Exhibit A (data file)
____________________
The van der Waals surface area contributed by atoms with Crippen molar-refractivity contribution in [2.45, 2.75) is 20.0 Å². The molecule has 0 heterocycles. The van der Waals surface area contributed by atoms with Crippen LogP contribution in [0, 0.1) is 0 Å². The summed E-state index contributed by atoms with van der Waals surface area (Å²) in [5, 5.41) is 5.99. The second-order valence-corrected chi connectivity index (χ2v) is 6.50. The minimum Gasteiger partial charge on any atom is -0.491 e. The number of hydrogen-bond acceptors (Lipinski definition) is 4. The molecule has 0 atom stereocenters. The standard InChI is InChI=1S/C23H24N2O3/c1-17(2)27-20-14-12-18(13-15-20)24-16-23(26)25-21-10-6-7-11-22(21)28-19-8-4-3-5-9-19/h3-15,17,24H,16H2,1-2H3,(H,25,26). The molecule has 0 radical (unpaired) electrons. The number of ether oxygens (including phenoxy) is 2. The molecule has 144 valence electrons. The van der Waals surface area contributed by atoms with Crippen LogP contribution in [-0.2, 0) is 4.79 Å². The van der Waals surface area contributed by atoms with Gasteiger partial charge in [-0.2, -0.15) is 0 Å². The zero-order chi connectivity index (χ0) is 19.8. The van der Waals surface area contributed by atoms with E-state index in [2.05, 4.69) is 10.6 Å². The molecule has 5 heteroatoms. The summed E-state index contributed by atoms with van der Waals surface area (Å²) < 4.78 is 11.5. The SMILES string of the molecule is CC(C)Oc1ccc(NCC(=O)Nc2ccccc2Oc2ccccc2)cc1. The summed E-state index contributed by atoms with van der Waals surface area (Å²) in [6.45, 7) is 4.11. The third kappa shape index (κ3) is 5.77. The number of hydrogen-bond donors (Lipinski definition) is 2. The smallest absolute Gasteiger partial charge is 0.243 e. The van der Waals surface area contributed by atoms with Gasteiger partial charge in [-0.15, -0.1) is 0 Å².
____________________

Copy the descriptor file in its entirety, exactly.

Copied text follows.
The van der Waals surface area contributed by atoms with Crippen molar-refractivity contribution in [2.45, 2.75) is 20.0 Å². The molecule has 0 heterocycles. The van der Waals surface area contributed by atoms with Crippen LogP contribution in [0, 0.1) is 0 Å². The summed E-state index contributed by atoms with van der Waals surface area (Å²) in [5, 5.41) is 5.99. The second-order valence-corrected chi connectivity index (χ2v) is 6.50. The minimum Gasteiger partial charge on any atom is -0.491 e. The number of hydrogen-bond acceptors (Lipinski definition) is 4. The molecule has 0 atom stereocenters. The standard InChI is InChI=1S/C23H24N2O3/c1-17(2)27-20-14-12-18(13-15-20)24-16-23(26)25-21-10-6-7-11-22(21)28-19-8-4-3-5-9-19/h3-15,17,24H,16H2,1-2H3,(H,25,26). The molecule has 0 radical (unpaired) electrons. The number of ether oxygens (including phenoxy) is 2. The molecule has 144 valence electrons. The van der Waals surface area contributed by atoms with Crippen LogP contribution in [-0.2, 0) is 4.79 Å². The van der Waals surface area contributed by atoms with Gasteiger partial charge in [-0.2, -0.15) is 0 Å². The zero-order chi connectivity index (χ0) is 19.8. The van der Waals surface area contributed by atoms with E-state index in [2.05, 4.69) is 10.6 Å². The molecule has 5 heteroatoms. The summed E-state index contributed by atoms with van der Waals surface area (Å²) < 4.78 is 11.5. The SMILES string of the molecule is CC(C)Oc1ccc(NCC(=O)Nc2ccccc2Oc2ccccc2)cc1. The summed E-state index contributed by atoms with van der Waals surface area (Å²) in [6.45, 7) is 4.11. The third kappa shape index (κ3) is 5.77. The number of hydrogen-bond donors (Lipinski definition) is 2. The smallest absolute Gasteiger partial charge is 0.243 e. The van der Waals surface area contributed by atoms with Gasteiger partial charge in [-0.15, -0.1) is 0 Å².